Cryptic CEO Talks Neverwinter, MMOs, and More

We’re pretty into the new Neverwinter MMO from Perfect World and Cryptic Studios. Dan’s been covering the beta weekends, and I stopped by their booth at PAX East last weekend to see what was new. While I was there, I got the chance to speak with Cryptic Studios CEO Jack Emmert about the game, the MMO marketplace, and more.

One thing I’ve always wondered about working with licensed properties – what’s it like working with the folks who own the IP? Emmert said that he actually had a leg up on that process, since he knew a lot of people at Wizards of the Coast going in. “My background is actually writing pen and paper roleplaying games,” he said. “I worked for Wizards a long time ago as a freelancer, so a lot of these people I already knew through the tabletop gaming crowd. I was already part of that community to begin with.”

It turns out that Emmert wrote material for all sorts of Wizards games, including Marvel Super Heroes, Deadlands (A personal favorite of mine), the Star Trek RPG, and Conspiracy X. But even though he was comfortable with Wizards, what about Forgotten Realms? The Realms are an institution, home to countless novels, beloved characters, and who knows how many Dungeons & Dragons campaigns. I’d think that so much material would make it that much harder to fit all that lore into a game, right? Not so, says Emmert.

“I think it’s easier, actually. The hardest part of game design is when you start with a blank slate. The reason why Forgotten Realms works for the tabletop game is that it gives all players a starting point for their own adventures. It’s the same thing for us in creating the Neverwinter MMO. All the background and the lore helps get us started. We don’t have to think up the origins of every race, or the nations, or the name of the towns. It’s all there for us. But the individual stories are as rich and complex as the stories in the real world. It provides us with a great framework the same way it does DMs.”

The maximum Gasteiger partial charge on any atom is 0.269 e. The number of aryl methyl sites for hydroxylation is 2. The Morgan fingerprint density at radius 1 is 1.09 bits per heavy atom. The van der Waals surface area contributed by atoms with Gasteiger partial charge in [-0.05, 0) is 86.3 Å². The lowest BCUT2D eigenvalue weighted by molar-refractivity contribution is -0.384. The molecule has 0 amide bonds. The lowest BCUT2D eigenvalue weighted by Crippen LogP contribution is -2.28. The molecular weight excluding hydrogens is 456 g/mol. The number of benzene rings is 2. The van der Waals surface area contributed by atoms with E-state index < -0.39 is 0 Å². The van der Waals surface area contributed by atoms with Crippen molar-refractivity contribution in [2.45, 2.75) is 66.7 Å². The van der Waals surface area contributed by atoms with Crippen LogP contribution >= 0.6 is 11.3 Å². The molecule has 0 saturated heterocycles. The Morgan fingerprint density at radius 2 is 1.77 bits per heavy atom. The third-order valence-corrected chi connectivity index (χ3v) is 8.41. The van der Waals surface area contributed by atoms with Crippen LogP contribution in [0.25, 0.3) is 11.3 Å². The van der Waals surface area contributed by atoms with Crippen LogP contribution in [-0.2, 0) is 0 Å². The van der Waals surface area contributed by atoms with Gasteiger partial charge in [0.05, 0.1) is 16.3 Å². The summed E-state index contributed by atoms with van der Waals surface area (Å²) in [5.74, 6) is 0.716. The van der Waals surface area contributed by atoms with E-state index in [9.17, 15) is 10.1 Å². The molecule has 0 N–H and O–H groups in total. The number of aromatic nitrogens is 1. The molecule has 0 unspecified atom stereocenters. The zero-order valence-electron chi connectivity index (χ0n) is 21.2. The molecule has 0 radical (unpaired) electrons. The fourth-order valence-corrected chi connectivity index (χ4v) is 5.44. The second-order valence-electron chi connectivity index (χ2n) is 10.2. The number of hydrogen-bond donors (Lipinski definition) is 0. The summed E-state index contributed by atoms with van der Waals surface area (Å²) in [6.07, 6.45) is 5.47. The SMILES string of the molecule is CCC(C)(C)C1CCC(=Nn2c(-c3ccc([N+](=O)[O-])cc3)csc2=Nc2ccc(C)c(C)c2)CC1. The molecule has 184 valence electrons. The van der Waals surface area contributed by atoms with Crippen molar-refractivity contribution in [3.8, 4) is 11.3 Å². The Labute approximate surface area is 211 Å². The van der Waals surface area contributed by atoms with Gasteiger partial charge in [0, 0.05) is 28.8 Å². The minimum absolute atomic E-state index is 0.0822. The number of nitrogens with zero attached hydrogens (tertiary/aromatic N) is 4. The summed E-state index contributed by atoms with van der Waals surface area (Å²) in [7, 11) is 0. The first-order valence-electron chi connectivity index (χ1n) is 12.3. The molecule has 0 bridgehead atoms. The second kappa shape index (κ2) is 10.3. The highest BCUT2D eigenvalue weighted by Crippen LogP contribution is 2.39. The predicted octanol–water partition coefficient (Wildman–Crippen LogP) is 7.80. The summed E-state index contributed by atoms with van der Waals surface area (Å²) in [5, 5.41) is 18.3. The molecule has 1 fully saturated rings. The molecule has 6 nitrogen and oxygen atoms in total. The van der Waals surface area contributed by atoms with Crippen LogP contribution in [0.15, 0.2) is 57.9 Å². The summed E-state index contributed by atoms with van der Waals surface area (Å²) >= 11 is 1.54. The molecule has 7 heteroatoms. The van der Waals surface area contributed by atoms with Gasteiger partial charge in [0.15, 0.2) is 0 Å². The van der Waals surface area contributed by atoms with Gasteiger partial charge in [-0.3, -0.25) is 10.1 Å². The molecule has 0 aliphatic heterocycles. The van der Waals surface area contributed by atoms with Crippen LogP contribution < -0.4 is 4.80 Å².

One of the things I’ve noticed in the Neverwinter beta weekends it that while the game certainly has a D&D flavor to it, you don’t need to have ever played the tabletop game to be able to jump right in. Emmert said that’s definitely intentional.

“One of our key challenges it to make sure the game is accessible. Don’t put in too many obstacles and barriers. I wish Star Trek had been more accessible. You’re pretty much thrown in the deep end. God bless our players for loving Star Trek. With Neverwinter we went back to our City of Heroes roots. We wanted to make sure you didn’t have to be a D&D player to enjoy this game.”

If you don’t know, Neverwinter is an Action MMO. Instead of clicking an action bar, your mouse controls the camera, and you use hotkeys to activate your abilities. I wondered why Cryptic chose that route, and Emmert again said it’s all about accessibility. “We felt the action MMO model would be more accessible and intuitive than the traditional MMO model. There are plenty of games that do the traditional MMO model well, and we wanted to do something different and unique.”

One thing both Cryptic and Perfect World have been successful with is free-to-play. I asked Emmert how he felt about the free-to-play market, and he said, “The amazing thing about free-to-play is that it reaches an industry. If you were a gaming person, it seemed like everyone was talking about City of Heroes, and everyone played it. At our peak, we had 180,000 subscribers. But with free-to-play, I’m attracting a far wider audience. I’m a little nervous about Neverwinter, to be honest. I’m thinking about ordering more servers.”

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5 Comments on Cryptic CEO Talks Neverwinter, MMOs, and More


On March 28, 2013 at 8:50 pm

It’s great to see an MMO finally utilize modern virtualization techniques for game server instances. I thought The Elder Scroll Online was going to be first. But still;